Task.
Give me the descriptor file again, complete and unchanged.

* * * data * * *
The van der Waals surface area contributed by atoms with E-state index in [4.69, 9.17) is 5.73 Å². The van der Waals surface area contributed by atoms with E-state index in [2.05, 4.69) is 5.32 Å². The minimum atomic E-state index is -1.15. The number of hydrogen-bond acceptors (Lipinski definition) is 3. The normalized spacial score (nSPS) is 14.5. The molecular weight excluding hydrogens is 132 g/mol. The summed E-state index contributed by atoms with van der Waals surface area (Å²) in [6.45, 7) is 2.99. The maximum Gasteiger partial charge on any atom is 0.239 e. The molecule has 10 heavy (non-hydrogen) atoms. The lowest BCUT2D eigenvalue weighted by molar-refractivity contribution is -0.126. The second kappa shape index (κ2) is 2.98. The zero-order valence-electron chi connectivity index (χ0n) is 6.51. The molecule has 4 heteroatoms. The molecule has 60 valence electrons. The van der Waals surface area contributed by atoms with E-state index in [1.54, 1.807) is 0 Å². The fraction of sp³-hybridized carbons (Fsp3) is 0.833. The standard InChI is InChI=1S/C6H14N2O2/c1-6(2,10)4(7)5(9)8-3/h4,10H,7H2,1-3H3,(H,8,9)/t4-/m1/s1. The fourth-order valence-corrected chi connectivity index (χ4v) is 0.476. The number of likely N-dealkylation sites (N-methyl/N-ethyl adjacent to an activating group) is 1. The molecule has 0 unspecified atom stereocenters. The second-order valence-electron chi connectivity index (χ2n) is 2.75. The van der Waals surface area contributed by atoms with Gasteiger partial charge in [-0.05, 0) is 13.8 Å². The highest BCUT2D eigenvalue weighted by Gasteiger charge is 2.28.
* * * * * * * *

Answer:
The van der Waals surface area contributed by atoms with E-state index in [4.69, 9.17) is 5.73 Å². The van der Waals surface area contributed by atoms with E-state index in [2.05, 4.69) is 5.32 Å². The minimum atomic E-state index is -1.15. The number of hydrogen-bond acceptors (Lipinski definition) is 3. The normalized spacial score (nSPS) is 14.5. The molecular weight excluding hydrogens is 132 g/mol. The summed E-state index contributed by atoms with van der Waals surface area (Å²) in [6.45, 7) is 2.99. The maximum Gasteiger partial charge on any atom is 0.239 e. The molecule has 10 heavy (non-hydrogen) atoms. The lowest BCUT2D eigenvalue weighted by molar-refractivity contribution is -0.126. The second kappa shape index (κ2) is 2.98. The zero-order valence-electron chi connectivity index (χ0n) is 6.51. The molecule has 4 heteroatoms. The molecule has 60 valence electrons. The van der Waals surface area contributed by atoms with E-state index in [1.54, 1.807) is 0 Å². The fraction of sp³-hybridized carbons (Fsp3) is 0.833. The standard InChI is InChI=1S/C6H14N2O2/c1-6(2,10)4(7)5(9)8-3/h4,10H,7H2,1-3H3,(H,8,9)/t4-/m1/s1. The fourth-order valence-corrected chi connectivity index (χ4v) is 0.476. The number of likely N-dealkylation sites (N-methyl/N-ethyl adjacent to an activating group) is 1. The molecule has 0 unspecified atom stereocenters. The second-order valence-electron chi connectivity index (χ2n) is 2.75. The van der Waals surface area contributed by atoms with Gasteiger partial charge in [-0.05, 0) is 13.8 Å². The highest BCUT2D eigenvalue weighted by Gasteiger charge is 2.28.